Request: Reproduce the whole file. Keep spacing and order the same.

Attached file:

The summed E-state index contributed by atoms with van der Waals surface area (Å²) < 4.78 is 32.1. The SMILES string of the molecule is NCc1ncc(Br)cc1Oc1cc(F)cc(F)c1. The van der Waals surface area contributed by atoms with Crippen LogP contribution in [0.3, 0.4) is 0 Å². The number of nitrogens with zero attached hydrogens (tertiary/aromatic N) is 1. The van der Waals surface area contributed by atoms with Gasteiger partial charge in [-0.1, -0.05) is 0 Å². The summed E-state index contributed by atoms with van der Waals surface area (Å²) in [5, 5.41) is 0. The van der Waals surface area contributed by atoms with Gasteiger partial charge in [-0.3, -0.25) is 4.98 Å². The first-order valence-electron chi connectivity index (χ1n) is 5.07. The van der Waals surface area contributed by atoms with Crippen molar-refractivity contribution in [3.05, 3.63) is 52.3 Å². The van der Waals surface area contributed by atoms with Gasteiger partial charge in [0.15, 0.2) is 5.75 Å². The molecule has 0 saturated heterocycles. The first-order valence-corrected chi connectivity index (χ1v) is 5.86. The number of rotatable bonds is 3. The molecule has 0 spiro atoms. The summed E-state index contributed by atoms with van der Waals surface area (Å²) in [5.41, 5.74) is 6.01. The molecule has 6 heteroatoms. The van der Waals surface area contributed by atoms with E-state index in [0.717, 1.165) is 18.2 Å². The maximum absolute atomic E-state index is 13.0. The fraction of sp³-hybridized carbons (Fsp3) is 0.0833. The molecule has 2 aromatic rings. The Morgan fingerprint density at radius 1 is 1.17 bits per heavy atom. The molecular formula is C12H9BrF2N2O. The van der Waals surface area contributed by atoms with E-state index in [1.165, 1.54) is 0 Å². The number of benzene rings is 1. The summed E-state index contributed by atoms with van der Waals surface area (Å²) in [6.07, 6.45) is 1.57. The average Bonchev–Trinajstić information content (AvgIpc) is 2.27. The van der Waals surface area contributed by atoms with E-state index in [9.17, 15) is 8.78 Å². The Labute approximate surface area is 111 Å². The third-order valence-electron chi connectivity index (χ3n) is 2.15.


The summed E-state index contributed by atoms with van der Waals surface area (Å²) < 4.78 is 32.1. The SMILES string of the molecule is NCc1ncc(Br)cc1Oc1cc(F)cc(F)c1. The van der Waals surface area contributed by atoms with Crippen LogP contribution in [0.3, 0.4) is 0 Å². The number of nitrogens with zero attached hydrogens (tertiary/aromatic N) is 1. The van der Waals surface area contributed by atoms with Gasteiger partial charge in [-0.1, -0.05) is 0 Å². The summed E-state index contributed by atoms with van der Waals surface area (Å²) in [5, 5.41) is 0. The van der Waals surface area contributed by atoms with Gasteiger partial charge in [-0.3, -0.25) is 4.98 Å². The first-order valence-electron chi connectivity index (χ1n) is 5.07. The van der Waals surface area contributed by atoms with Crippen molar-refractivity contribution in [3.05, 3.63) is 52.3 Å². The van der Waals surface area contributed by atoms with Gasteiger partial charge in [0.15, 0.2) is 5.75 Å². The molecule has 0 saturated heterocycles. The first-order valence-corrected chi connectivity index (χ1v) is 5.86. The number of rotatable bonds is 3. The molecule has 0 spiro atoms. The summed E-state index contributed by atoms with van der Waals surface area (Å²) in [5.41, 5.74) is 6.01. The molecule has 6 heteroatoms. The van der Waals surface area contributed by atoms with E-state index in [0.717, 1.165) is 18.2 Å². The maximum absolute atomic E-state index is 13.0. The fraction of sp³-hybridized carbons (Fsp3) is 0.0833. The molecule has 2 aromatic rings. The Morgan fingerprint density at radius 1 is 1.17 bits per heavy atom. The molecular formula is C12H9BrF2N2O. The van der Waals surface area contributed by atoms with E-state index in [1.165, 1.54) is 0 Å². The number of benzene rings is 1. The summed E-state index contributed by atoms with van der Waals surface area (Å²) in [6.07, 6.45) is 1.57. The average Bonchev–Trinajstić information content (AvgIpc) is 2.27. The van der Waals surface area contributed by atoms with E-state index in [9.17, 15) is 8.78 Å². The Labute approximate surface area is 111 Å². The third-order valence-electron chi connectivity index (χ3n) is 2.15.